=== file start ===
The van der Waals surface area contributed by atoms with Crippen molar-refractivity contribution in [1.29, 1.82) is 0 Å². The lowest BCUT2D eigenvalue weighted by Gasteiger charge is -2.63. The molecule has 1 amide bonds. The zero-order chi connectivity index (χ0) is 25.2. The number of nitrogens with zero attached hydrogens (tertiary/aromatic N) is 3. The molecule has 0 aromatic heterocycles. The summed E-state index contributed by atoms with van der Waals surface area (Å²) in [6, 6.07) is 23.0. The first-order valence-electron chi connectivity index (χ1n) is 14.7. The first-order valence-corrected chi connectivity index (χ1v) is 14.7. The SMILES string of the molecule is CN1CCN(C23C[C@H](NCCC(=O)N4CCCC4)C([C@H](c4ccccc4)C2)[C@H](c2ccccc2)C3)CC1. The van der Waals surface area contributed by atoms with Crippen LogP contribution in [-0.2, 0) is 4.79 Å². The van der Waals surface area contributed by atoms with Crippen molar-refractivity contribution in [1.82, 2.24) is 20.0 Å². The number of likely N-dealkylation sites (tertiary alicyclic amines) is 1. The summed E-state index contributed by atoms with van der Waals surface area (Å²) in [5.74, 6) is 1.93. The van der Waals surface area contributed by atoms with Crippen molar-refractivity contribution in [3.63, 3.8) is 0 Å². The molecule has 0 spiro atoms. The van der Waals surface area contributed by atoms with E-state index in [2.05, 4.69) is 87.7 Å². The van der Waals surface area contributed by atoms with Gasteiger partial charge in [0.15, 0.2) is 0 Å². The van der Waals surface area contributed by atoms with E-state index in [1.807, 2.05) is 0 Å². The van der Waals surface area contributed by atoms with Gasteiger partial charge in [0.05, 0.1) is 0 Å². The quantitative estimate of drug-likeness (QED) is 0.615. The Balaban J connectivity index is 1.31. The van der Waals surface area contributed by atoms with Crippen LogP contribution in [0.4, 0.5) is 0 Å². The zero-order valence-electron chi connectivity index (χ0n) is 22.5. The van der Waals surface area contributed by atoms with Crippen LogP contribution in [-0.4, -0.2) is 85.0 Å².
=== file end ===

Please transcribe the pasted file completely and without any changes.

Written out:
The van der Waals surface area contributed by atoms with Crippen molar-refractivity contribution in [1.29, 1.82) is 0 Å². The lowest BCUT2D eigenvalue weighted by Gasteiger charge is -2.63. The molecule has 1 amide bonds. The zero-order chi connectivity index (χ0) is 25.2. The number of nitrogens with zero attached hydrogens (tertiary/aromatic N) is 3. The molecule has 0 aromatic heterocycles. The summed E-state index contributed by atoms with van der Waals surface area (Å²) in [6, 6.07) is 23.0. The first-order valence-electron chi connectivity index (χ1n) is 14.7. The first-order valence-corrected chi connectivity index (χ1v) is 14.7. The SMILES string of the molecule is CN1CCN(C23C[C@H](NCCC(=O)N4CCCC4)C([C@H](c4ccccc4)C2)[C@H](c2ccccc2)C3)CC1. The van der Waals surface area contributed by atoms with Crippen LogP contribution in [-0.2, 0) is 4.79 Å². The van der Waals surface area contributed by atoms with Crippen molar-refractivity contribution in [1.82, 2.24) is 20.0 Å². The number of likely N-dealkylation sites (tertiary alicyclic amines) is 1. The summed E-state index contributed by atoms with van der Waals surface area (Å²) in [5.74, 6) is 1.93. The van der Waals surface area contributed by atoms with Crippen molar-refractivity contribution in [3.63, 3.8) is 0 Å². The molecule has 0 spiro atoms. The van der Waals surface area contributed by atoms with E-state index in [2.05, 4.69) is 87.7 Å². The van der Waals surface area contributed by atoms with Gasteiger partial charge in [0.15, 0.2) is 0 Å². The van der Waals surface area contributed by atoms with E-state index in [1.807, 2.05) is 0 Å². The van der Waals surface area contributed by atoms with Gasteiger partial charge in [0.05, 0.1) is 0 Å². The quantitative estimate of drug-likeness (QED) is 0.615. The Balaban J connectivity index is 1.31. The van der Waals surface area contributed by atoms with Crippen LogP contribution in [0.4, 0.5) is 0 Å². The zero-order valence-electron chi connectivity index (χ0n) is 22.5. The van der Waals surface area contributed by atoms with Crippen LogP contribution in [-0.4, -0.2) is 85.0 Å².